"After Nada died, her spirit awoke to itself in the forest of the borders of the realm of death and she knew there was one standing behind her, she turned and the dreamlord was there.   "You have hurt me, you could have been my queen, but instead you chose the realm of death" He bellowed, Nada hung her head low.  "once more I will offer my love to you, once more and that is all, if you refuse me a third time I will condemn your soul to eternal pain.  "

 

Parthenope recites:

 

    "So I ask you sweet love, for the last time, will you be my queen?  Answer me!" said Kai"ckul the Dreamlord to the dead Queen. "

 

Parthenope recites:

 

    ""how can I be your queen?" she asked him, "For my people are no more because of what I did and my city is a waste, if I were to stay with you more still, darker things would happen.  mortals do not marry the endless my love, now leave me to the realm of death Dreamlord, forget me" and she walked down the sunless road into the realm of death."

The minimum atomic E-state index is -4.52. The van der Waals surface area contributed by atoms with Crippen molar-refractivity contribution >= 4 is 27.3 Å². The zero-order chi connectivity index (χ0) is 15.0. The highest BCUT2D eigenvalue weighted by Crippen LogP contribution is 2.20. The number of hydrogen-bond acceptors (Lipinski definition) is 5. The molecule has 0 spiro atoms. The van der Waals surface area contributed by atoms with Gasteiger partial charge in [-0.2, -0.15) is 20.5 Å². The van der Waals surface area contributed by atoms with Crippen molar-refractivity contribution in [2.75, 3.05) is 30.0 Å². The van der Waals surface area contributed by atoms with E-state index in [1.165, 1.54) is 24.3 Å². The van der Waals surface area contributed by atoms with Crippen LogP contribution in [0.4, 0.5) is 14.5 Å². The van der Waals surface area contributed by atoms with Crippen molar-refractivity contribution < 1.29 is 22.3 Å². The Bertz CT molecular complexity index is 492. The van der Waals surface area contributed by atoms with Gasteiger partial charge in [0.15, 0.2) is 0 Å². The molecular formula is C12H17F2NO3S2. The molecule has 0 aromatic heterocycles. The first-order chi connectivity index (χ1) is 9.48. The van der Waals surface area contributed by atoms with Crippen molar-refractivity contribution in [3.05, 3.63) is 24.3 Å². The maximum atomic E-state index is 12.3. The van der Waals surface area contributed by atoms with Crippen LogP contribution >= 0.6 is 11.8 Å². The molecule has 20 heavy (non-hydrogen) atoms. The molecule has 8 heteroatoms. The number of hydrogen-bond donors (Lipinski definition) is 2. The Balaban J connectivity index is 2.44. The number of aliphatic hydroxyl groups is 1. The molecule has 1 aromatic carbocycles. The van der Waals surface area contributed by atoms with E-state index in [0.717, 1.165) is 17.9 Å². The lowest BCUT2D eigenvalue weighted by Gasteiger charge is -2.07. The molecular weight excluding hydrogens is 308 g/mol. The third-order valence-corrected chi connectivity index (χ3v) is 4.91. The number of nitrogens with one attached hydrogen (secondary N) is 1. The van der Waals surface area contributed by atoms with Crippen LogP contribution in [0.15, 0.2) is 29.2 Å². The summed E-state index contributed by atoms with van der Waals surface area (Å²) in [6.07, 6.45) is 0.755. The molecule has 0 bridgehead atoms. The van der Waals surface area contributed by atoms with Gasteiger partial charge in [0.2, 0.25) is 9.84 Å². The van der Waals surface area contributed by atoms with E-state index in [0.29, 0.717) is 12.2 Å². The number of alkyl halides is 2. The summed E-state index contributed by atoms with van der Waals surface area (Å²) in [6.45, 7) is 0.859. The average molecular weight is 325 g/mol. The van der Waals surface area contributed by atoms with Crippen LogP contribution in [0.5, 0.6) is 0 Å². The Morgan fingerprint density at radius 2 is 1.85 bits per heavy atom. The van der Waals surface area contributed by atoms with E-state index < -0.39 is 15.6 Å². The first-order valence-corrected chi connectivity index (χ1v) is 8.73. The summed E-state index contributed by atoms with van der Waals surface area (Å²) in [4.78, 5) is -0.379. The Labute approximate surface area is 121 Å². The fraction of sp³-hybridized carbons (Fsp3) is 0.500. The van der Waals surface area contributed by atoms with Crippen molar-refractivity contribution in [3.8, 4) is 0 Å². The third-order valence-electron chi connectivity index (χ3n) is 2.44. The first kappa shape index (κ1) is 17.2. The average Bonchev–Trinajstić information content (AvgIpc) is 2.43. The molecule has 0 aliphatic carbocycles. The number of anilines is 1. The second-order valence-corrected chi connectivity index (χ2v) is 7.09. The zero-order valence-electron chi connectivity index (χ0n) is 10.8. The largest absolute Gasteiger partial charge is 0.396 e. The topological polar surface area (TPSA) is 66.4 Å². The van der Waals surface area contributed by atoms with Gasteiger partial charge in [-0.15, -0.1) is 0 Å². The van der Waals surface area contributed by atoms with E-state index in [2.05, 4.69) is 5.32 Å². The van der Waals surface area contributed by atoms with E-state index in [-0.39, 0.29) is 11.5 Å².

Parthenope recites:

 

    "But he caught up with her "PLEASE" she begged him, "Do not ask me again to be your bride, for if you ask me again I must refuse again and if I do that you will condemn me to eternal sufferring....  So leave me lord....""

 

Parthenope takes a sip of her mead.

Parthenope quietly asks, "and what have we learned from this Story?"

Parthenope smiles slightly..

Parthenope quietly says, "I've always liked, that sometimes, no matter how right things are.."

Parthenope quietly says, "they just cannae be..."

Parthenope quietly says, "issues of the heart usually are..."

 

 

 

 

[back to Set List]

Parthenope says, "For the next story..."

Parthenope says, "For our next tale, I was not here for the fright night but I have my own tale of macabra, a little tragedy gone a bit too far this time with the much needed revenge..."

Parthenope clears her throat.

 

Parthenope says, "Once there was a wandering man who loved all the pretty women folk..."

 

Parthenope says, "From town to town he went, loving them and leaving them."

 

Parthenope says, "One day in a forest between to towns, fleeing from one hoping to find prey in the next"

 

Parthenope says, "he saw a lady with beauty near equal to those whom watch above and aid those below.  She bathed under a waterfall wearing nothing but her birthday suit."